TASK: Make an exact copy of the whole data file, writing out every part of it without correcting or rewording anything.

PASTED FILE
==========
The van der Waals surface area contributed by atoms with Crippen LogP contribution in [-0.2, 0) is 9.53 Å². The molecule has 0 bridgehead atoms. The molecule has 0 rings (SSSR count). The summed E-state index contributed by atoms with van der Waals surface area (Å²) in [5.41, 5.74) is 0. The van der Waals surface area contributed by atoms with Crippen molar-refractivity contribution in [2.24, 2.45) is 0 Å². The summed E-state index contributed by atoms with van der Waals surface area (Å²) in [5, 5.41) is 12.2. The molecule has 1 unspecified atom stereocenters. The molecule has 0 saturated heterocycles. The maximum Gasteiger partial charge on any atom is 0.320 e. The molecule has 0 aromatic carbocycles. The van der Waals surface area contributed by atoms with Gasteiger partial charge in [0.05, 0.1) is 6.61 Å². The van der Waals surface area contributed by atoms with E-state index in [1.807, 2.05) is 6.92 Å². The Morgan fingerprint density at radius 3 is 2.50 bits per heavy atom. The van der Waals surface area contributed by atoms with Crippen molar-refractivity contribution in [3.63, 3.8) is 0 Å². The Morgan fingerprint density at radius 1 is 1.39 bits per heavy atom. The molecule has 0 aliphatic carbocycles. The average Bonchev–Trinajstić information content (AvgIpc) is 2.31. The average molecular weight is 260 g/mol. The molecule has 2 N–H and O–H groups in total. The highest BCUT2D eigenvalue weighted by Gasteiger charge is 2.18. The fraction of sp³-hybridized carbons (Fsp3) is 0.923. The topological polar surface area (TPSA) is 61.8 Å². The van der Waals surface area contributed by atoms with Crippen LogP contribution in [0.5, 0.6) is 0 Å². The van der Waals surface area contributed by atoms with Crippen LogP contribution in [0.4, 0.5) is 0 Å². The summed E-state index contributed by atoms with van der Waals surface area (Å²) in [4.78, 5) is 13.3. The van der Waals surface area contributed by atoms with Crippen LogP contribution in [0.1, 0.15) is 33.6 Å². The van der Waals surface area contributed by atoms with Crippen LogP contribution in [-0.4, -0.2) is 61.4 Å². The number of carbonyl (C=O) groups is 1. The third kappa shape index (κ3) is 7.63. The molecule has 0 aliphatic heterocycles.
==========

The van der Waals surface area contributed by atoms with Crippen LogP contribution in [-0.2, 0) is 9.53 Å². The molecule has 0 bridgehead atoms. The molecule has 0 rings (SSSR count). The summed E-state index contributed by atoms with van der Waals surface area (Å²) in [5.41, 5.74) is 0. The van der Waals surface area contributed by atoms with Crippen molar-refractivity contribution in [2.24, 2.45) is 0 Å². The summed E-state index contributed by atoms with van der Waals surface area (Å²) in [5, 5.41) is 12.2. The molecule has 1 unspecified atom stereocenters. The molecule has 0 saturated heterocycles. The maximum Gasteiger partial charge on any atom is 0.320 e. The molecule has 0 aromatic carbocycles. The van der Waals surface area contributed by atoms with Gasteiger partial charge in [0.05, 0.1) is 6.61 Å². The van der Waals surface area contributed by atoms with E-state index in [1.807, 2.05) is 6.92 Å². The Morgan fingerprint density at radius 3 is 2.50 bits per heavy atom. The van der Waals surface area contributed by atoms with Crippen molar-refractivity contribution in [3.63, 3.8) is 0 Å². The Morgan fingerprint density at radius 1 is 1.39 bits per heavy atom. The molecule has 0 aliphatic carbocycles. The average Bonchev–Trinajstić information content (AvgIpc) is 2.31. The average molecular weight is 260 g/mol. The molecule has 2 N–H and O–H groups in total. The highest BCUT2D eigenvalue weighted by Gasteiger charge is 2.18. The fraction of sp³-hybridized carbons (Fsp3) is 0.923. The topological polar surface area (TPSA) is 61.8 Å². The van der Waals surface area contributed by atoms with Crippen LogP contribution in [0.5, 0.6) is 0 Å². The van der Waals surface area contributed by atoms with Crippen LogP contribution in [0.4, 0.5) is 0 Å². The summed E-state index contributed by atoms with van der Waals surface area (Å²) in [4.78, 5) is 13.3. The van der Waals surface area contributed by atoms with Crippen LogP contribution in [0.1, 0.15) is 33.6 Å². The van der Waals surface area contributed by atoms with Crippen LogP contribution in [-0.4, -0.2) is 61.4 Å². The number of carbonyl (C=O) groups is 1. The third kappa shape index (κ3) is 7.63. The molecule has 0 aliphatic heterocycles.